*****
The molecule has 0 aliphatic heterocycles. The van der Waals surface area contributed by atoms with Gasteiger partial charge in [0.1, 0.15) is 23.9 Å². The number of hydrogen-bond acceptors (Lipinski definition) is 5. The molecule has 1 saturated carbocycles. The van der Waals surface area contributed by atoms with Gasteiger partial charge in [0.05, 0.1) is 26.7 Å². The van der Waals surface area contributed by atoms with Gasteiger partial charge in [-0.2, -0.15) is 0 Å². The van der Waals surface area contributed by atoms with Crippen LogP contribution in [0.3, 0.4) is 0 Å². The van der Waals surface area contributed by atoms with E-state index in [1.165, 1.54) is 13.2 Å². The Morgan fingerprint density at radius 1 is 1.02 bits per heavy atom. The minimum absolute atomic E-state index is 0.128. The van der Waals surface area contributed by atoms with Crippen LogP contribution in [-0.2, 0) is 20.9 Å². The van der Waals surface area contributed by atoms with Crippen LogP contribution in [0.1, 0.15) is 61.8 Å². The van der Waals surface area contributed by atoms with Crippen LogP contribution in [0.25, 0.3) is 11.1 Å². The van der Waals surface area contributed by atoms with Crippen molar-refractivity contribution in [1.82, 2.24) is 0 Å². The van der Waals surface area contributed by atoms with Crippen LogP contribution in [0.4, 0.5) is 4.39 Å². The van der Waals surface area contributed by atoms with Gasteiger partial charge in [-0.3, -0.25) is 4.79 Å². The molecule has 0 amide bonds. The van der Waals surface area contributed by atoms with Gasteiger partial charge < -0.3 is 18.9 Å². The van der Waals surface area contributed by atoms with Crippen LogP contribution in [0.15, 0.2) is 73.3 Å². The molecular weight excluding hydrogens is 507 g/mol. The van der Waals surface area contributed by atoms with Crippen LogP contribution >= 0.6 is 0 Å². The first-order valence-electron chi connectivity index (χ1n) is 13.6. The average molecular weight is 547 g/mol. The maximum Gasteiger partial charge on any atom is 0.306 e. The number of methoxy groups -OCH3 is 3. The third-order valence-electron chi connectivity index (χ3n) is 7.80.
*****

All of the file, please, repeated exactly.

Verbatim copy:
The molecule has 0 aliphatic heterocycles. The van der Waals surface area contributed by atoms with Gasteiger partial charge in [0.1, 0.15) is 23.9 Å². The number of hydrogen-bond acceptors (Lipinski definition) is 5. The molecule has 1 saturated carbocycles. The van der Waals surface area contributed by atoms with Gasteiger partial charge in [0.05, 0.1) is 26.7 Å². The van der Waals surface area contributed by atoms with Gasteiger partial charge in [-0.2, -0.15) is 0 Å². The van der Waals surface area contributed by atoms with Crippen LogP contribution in [0.3, 0.4) is 0 Å². The van der Waals surface area contributed by atoms with E-state index in [1.165, 1.54) is 13.2 Å². The Morgan fingerprint density at radius 1 is 1.02 bits per heavy atom. The minimum absolute atomic E-state index is 0.128. The van der Waals surface area contributed by atoms with Crippen LogP contribution in [-0.2, 0) is 20.9 Å². The van der Waals surface area contributed by atoms with Crippen LogP contribution in [0.1, 0.15) is 61.8 Å². The van der Waals surface area contributed by atoms with Crippen LogP contribution in [0.25, 0.3) is 11.1 Å². The van der Waals surface area contributed by atoms with Crippen molar-refractivity contribution in [1.82, 2.24) is 0 Å². The van der Waals surface area contributed by atoms with Crippen LogP contribution in [0.4, 0.5) is 4.39 Å². The van der Waals surface area contributed by atoms with Gasteiger partial charge in [-0.3, -0.25) is 4.79 Å². The molecule has 0 amide bonds. The van der Waals surface area contributed by atoms with Gasteiger partial charge < -0.3 is 18.9 Å². The van der Waals surface area contributed by atoms with Crippen LogP contribution in [0.15, 0.2) is 73.3 Å². The molecular weight excluding hydrogens is 507 g/mol. The van der Waals surface area contributed by atoms with Crippen LogP contribution >= 0.6 is 0 Å². The first-order valence-electron chi connectivity index (χ1n) is 13.6. The average molecular weight is 547 g/mol. The maximum Gasteiger partial charge on any atom is 0.306 e. The number of methoxy groups -OCH3 is 3. The third-order valence-electron chi connectivity index (χ3n) is 7.80.